Steve Jobs Takes Medical Leave from Apple

| News

Apple announced on Monday that company CEO Steve Jobs is taking a medical leave of absence to focus on his health. He plans, however, to continue participating in major decisions for the company during his leave.

Just as he did during Mr. Jobs’s last medical leave, COO Tim Cook will take over day-to-day operations.

Steve Jobs speaking at an Apple media event

In a letter to employees, Mr. Jobs said:


At my request, the board of directors has granted me a medical leave of absence so I can focus on my health. I will continue as CEO and be involved in major strategic decisions for the company.

I have asked Tim Cook to be responsible for all of Apple’s day to day operations. I have great confidence that Tim and the rest of the executive management team will do a terrific job executing the exciting plans we have in place for 2011.

I love Apple so much and hope to be back as soon as I can. In the meantime, my family and I would deeply appreciate respect for our privacy.


Mr. Jobs was treated for pancreatic cancer and ultimately received a liver transplant during his last leave of absence. Neither Apple or Mr. Jobs has commented his current state of health.

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Rest up and get better. Thanks for all you’ve done for this remarkable brand of products of which I have been a devout user right through from the Apple ][.

Best and warmest wishes.



PS - please put down the iPhone, iPad and MacBook for a few weeks…

Lee Dronick

I hope that he soon gets better.

Dave Hamilton

Very interesting that this is announced on a day when the stock market is closed.


Dave, no question that this announcement was timed. That doesn’t mean the naysayers won’t thump Apple’s share price tomorrow, though! smile

Obviously we won’t know what’s up until we’re told from the horse’s mouth, but I’m of the suspicion that this is related to his liver again.

In any event, all we can do for now is hope for the best for Jobs.

Dave Hamilton

It’s funny, but given the history here, “taking a medical leave of absence” sounds a lot better than “retiring”—one has happened before and been rescinded, the other, of course, is an unknown.

I would not be at all surprised if this leave becomes permanent over the next 12 months.


This isn’t surprising at all. The stock would normally take a major hit from news like this, but being closed today and then tomorrow being the announcement of quarterly results, results that are supposedly going to knock one out the ballpark, makes perfect sense.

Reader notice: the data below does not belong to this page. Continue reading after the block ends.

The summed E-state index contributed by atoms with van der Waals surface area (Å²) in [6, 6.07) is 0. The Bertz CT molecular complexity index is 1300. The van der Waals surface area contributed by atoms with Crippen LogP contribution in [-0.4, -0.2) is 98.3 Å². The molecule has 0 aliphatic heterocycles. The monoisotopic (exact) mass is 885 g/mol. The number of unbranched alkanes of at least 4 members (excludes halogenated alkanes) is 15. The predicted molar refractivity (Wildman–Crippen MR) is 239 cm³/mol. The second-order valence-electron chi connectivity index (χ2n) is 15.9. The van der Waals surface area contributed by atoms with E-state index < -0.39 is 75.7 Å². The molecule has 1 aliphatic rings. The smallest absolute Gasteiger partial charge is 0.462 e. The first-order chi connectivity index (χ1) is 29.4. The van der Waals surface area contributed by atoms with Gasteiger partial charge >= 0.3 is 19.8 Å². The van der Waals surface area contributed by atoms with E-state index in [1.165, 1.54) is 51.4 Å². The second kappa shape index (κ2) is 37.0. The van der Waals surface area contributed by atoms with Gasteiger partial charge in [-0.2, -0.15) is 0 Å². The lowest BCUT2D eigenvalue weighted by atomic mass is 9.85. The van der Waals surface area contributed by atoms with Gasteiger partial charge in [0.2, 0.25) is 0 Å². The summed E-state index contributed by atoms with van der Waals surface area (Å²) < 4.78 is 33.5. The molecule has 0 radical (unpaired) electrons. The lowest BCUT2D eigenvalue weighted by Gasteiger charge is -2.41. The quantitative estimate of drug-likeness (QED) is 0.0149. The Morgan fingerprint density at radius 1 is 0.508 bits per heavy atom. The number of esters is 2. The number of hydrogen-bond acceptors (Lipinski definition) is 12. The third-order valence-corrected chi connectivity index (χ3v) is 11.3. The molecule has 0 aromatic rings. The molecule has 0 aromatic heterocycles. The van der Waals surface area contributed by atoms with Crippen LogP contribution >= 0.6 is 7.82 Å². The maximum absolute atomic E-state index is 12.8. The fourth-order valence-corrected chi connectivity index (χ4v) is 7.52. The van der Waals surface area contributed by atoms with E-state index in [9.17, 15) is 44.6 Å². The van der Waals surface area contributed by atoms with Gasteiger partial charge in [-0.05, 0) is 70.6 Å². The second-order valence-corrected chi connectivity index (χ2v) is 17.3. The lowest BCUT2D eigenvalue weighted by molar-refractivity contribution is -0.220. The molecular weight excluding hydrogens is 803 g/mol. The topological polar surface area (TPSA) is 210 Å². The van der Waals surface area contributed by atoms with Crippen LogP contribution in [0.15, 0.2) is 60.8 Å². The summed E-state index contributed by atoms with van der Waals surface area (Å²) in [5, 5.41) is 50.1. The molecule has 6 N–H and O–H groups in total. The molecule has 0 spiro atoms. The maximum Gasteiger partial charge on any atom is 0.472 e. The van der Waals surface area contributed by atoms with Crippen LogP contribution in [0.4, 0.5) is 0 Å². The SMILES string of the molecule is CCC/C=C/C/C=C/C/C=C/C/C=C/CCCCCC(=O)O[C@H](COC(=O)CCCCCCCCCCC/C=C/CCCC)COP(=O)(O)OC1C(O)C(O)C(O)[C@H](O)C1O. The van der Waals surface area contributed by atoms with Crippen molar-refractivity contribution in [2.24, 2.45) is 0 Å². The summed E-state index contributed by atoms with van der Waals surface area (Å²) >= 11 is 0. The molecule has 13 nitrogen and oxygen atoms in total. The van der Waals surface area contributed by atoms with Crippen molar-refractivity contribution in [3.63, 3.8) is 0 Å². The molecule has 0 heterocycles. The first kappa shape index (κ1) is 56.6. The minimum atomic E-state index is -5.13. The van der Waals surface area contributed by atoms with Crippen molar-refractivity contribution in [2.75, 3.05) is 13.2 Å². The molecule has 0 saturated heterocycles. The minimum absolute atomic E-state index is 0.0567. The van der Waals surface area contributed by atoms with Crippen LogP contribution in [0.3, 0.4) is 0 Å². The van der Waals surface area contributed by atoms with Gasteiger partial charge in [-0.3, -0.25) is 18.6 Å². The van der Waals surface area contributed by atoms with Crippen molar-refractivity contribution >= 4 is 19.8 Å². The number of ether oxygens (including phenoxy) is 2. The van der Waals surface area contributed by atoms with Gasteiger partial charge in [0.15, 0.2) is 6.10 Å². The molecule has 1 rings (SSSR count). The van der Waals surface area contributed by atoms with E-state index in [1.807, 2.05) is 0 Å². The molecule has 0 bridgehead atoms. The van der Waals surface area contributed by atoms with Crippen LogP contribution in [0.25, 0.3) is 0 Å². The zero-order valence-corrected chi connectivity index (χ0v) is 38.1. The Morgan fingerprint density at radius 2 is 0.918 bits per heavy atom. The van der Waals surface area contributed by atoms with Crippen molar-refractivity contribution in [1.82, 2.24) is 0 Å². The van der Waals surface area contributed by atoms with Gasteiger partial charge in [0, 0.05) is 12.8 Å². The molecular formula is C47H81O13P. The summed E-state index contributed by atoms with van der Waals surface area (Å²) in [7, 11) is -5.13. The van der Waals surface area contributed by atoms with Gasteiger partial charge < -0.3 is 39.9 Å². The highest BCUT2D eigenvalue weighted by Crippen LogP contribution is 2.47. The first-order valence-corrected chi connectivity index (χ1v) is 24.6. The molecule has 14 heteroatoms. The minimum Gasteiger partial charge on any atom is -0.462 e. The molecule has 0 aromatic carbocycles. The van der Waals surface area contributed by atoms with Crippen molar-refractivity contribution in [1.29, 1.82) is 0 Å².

The stock can take the hit all day, then when the results are announced, they will return to the free-climbing mayhem that has been occurring the last six months.

All very well calculated.


I hope that Steve’s health bounces back as I would anyone else that has been through the same thing. But I do also feel a test of the waters over a very long period to transition the company’s image to a post Steve era is long overdue.

That said, he is the life and soul of the company ( arguably a bad thing to have one person as the image of any company ) and it will be a hit should he not return.


Wow that bit of news was a cold slap first thing on Monday Morning.
I really hope that as others have suggested that this is more of a graceful way to have him exit the scene than something more acute.

Get well soon.

Bosco (Brad Hutchings)

Three things:
1. I wish him well with his health and hope he can find something meaningful and fulfilling in retirement.
2. There are going to be a flurry of “WebM” things from competitors testing new waters.
3. The stockholders meeting is going to be a circus. Fund managers aren’t going to let Apple and Steve get away with the secrecy this time.

Lee Dronick

I really hope that as others have suggested that this is more of a graceful way to have him exit the scene than something more acute.

He probably puts a lot of time and energy into his work, a break would do him good. However, no doubt his mind will be mulling when he is in the land of counterpane and he could return with some great ideas.


I think it’s good to turn it into a pre-transition exhibit, but certainly his long-term prognosis will be important to the stock. Given how stupid a culture we’ve become, setting it up for a day before the company spanks estimates for a record quarter should serve as a solid backstop.

It won’t keep the vultures away next week or next month, though. Tomorrow’s gonna be a good flip day.